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Dungeon Runners: Our Look Forward From E3

Dana Massey | 24 Jul 2007 18:37
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It's officially here, the end of our E3 coverage. Today we bring you two more pieces to cap things off. The first is a look at the NCSoft free-to-play hack'n'slash MMORPG Dungeon Runners.



E3 2007 Look Forward: Dungeon Runners
NCSoft (developer/publisher)
Article by Dana Massey

NCSoft's Robert Garriott clearly listened when his parents told him not to be wasteful. He applied that lesson to the wreckage of Exarch - an MMO that had gone to the great code database in the sky after its cancellation - and from that, a crack-group of programmers and artists created the latest free-to-play sensation Dungeon Runners.

NCSoft believes that the free-to-play model has been under utilized in the North American market. Here, we mostly have Asian-imports, which makes sense given that continent popularized it. Free-to-play of course isn't free, it's just that instead of a monthly fee, players pay a fee for premium content, or individual items within the game. The rest of the world can play some form of the full game free of charge. Dungeon Runners became one of the first North American produced games to embrace that model earlier this year when it was released.

The team described Dungeon Runners as a "casual hack'n'slash MMORPG". It's fast, it's point-and-click, and it's got an isometric view. They might want to toss the word "retro" on there too. The game evokes feeling of Diablo or even the cartoon-style of World of Warcraft, but doesn't have the heft of either classic. This isn't a bad thing. They told us flat out that Dungeon Runners is the type of game someone might play for a few minutes while they wait for their raid to form up. The typical play session is about 15 minutes. It's all about instant gratification.

"There's no epic storyline in Dungeon Runners, it's about little self contained nuggets of goodness," we were told.

The dungeons in Dungeon Runners are procedurally generated. Essentially, the team built pieces and lots of content. The computer just spits out logical combinations every time someone goes in. This isn't a hardcore game that someone can grab a map for off our website.

For many, the words "point and click" are an instant deal-breaker, but keep in mind perspective. Players can zoom right in close, but Dungeon Runners is intended to be an isometric game, a perspective that is especially suited to that control scheme. There are no roofs on the dungeons, for example. If the player pulls the camera down low and tight, they'll notice the black void of nothingness above them.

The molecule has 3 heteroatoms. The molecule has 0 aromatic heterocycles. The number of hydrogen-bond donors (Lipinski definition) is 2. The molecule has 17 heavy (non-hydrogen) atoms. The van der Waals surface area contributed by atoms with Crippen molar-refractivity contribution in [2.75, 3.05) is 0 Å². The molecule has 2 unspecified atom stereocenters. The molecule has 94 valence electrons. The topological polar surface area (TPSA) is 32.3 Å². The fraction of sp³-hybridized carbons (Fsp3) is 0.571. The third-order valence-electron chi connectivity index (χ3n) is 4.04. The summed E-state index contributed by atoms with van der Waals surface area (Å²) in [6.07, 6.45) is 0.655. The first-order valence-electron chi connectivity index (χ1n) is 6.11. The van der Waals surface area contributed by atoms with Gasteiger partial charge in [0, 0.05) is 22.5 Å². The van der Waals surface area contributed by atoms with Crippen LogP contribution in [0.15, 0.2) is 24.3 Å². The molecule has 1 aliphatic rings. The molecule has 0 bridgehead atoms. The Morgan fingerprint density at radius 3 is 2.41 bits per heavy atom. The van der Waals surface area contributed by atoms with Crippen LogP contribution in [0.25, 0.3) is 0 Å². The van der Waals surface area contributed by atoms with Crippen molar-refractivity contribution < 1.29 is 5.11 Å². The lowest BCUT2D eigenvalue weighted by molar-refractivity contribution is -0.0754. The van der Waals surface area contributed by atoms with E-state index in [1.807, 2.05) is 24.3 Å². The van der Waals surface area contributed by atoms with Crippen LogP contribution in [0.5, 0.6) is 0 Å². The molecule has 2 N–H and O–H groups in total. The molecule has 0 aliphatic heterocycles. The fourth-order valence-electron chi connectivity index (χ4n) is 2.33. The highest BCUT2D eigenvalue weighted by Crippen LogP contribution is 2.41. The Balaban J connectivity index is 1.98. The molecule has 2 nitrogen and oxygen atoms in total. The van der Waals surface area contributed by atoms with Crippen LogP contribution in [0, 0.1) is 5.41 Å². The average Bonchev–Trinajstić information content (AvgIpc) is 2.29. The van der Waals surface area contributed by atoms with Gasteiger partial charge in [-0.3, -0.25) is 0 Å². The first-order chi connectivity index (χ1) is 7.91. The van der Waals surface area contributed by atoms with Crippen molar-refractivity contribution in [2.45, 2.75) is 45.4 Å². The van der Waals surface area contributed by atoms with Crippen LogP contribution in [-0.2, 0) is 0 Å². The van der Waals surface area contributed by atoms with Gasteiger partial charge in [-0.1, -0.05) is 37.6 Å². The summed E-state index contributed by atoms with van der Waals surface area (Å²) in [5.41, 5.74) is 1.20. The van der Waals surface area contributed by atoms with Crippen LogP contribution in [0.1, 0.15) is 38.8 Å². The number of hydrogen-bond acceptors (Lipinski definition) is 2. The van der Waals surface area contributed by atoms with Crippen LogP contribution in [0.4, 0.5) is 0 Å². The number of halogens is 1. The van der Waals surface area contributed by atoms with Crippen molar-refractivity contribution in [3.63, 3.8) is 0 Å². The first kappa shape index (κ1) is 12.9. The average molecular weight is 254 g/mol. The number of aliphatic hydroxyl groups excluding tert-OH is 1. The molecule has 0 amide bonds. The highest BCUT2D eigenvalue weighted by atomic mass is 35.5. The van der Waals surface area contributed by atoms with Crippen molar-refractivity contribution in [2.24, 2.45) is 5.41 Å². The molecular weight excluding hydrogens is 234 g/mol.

They also don't believe in these epic quests to create the perfect character. Players can respec themselves in Dungeon Runners rather easily. They pay some money - which isn't exactly rare - and then have 15 minutes to do whatever they want. Note that the time limit is exactly the same as the time it takes to do a dungeon. This means, players can get in, try out combinations and then settle on a final specification all in real time. There is nothing that locks them too strictly or forces them to start over.

To ensure that no player is ever left with nothing to do, NCSoft eliminated pretty much all travel. Players congregate in a central town, grab an instance and go. They also took out some of the rather moronic staples of MMO games. Damaged? Normally players must sit down and recover. The team made a point to explain that not only is that not necessary in Dungeon Runners, but also that it is actually impossible. No sitting! How about a death penalty? Carelessness earns the player a trip back to town, where they can quickly port right back into the dungeon. That's the extent of it.

In true dungeon smashing tradition, Dungeon Runners even has difficulty levels. The dungeon is always scaled relative to the player or the group leader, but if a group of grizzled vets want a bit more firepower, go into options and shoot up the level. This gives the monsters stat increases and makes the experience a bit more difficult, or damn near impossible, if it gets too high.

The gem of Dungeon Runners is its absurdity. DR knows what it is and an epic fantasy it is not. The weapons and items are at times patently ridiculous and it's great. One rare item a player can get their hands on is a sitar. Not that anyone will be making music, no, this is a two handed weapon.

Items in Dungeon Runners come in six kinds: standard, superior, magic, rare, unique and mythic. Players who play for free can collect any kind, but are only able to use the first three grades. Paying players get access to the full gamut.

So finally, how much does this free-to-play game really cost? Well, anyone can download and play right off the website. NCSoft went the "premium content" route. For $5 a month, players gain access to an enhanced bank, VoIP, some free potions, login queue priority and of course access to the higher tier items. None of these are necessary to get in and have a good time, but if anyone finds themselves truly addicted, the price isn't exactly daunting.



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